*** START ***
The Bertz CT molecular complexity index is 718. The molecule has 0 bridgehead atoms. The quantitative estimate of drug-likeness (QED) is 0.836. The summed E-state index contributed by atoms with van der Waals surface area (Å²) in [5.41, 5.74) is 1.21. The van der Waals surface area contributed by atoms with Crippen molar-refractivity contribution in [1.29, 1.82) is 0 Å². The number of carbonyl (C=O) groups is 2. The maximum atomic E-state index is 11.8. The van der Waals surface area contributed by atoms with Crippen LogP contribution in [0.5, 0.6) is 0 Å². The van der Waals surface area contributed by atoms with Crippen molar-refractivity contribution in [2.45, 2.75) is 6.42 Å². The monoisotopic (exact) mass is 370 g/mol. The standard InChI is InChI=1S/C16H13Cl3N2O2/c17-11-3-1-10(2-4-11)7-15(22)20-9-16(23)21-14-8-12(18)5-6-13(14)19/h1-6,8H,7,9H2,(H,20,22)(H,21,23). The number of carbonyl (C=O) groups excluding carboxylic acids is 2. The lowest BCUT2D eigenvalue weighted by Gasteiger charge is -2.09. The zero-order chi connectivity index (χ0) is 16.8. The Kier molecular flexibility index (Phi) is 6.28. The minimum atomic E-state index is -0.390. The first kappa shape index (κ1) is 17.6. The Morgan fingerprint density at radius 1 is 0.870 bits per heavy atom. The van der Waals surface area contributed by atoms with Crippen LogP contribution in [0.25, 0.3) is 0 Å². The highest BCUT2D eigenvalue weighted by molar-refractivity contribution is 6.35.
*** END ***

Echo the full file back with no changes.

The Bertz CT molecular complexity index is 718. The molecule has 0 bridgehead atoms. The quantitative estimate of drug-likeness (QED) is 0.836. The summed E-state index contributed by atoms with van der Waals surface area (Å²) in [5.41, 5.74) is 1.21. The van der Waals surface area contributed by atoms with Crippen molar-refractivity contribution in [1.29, 1.82) is 0 Å². The number of carbonyl (C=O) groups is 2. The maximum atomic E-state index is 11.8. The van der Waals surface area contributed by atoms with Crippen LogP contribution in [0.5, 0.6) is 0 Å². The van der Waals surface area contributed by atoms with Crippen molar-refractivity contribution in [2.45, 2.75) is 6.42 Å². The monoisotopic (exact) mass is 370 g/mol. The standard InChI is InChI=1S/C16H13Cl3N2O2/c17-11-3-1-10(2-4-11)7-15(22)20-9-16(23)21-14-8-12(18)5-6-13(14)19/h1-6,8H,7,9H2,(H,20,22)(H,21,23). The number of carbonyl (C=O) groups excluding carboxylic acids is 2. The lowest BCUT2D eigenvalue weighted by Gasteiger charge is -2.09. The zero-order chi connectivity index (χ0) is 16.8. The Kier molecular flexibility index (Phi) is 6.28. The minimum atomic E-state index is -0.390. The first kappa shape index (κ1) is 17.6. The Morgan fingerprint density at radius 1 is 0.870 bits per heavy atom. The van der Waals surface area contributed by atoms with Crippen LogP contribution in [0.25, 0.3) is 0 Å². The highest BCUT2D eigenvalue weighted by molar-refractivity contribution is 6.35.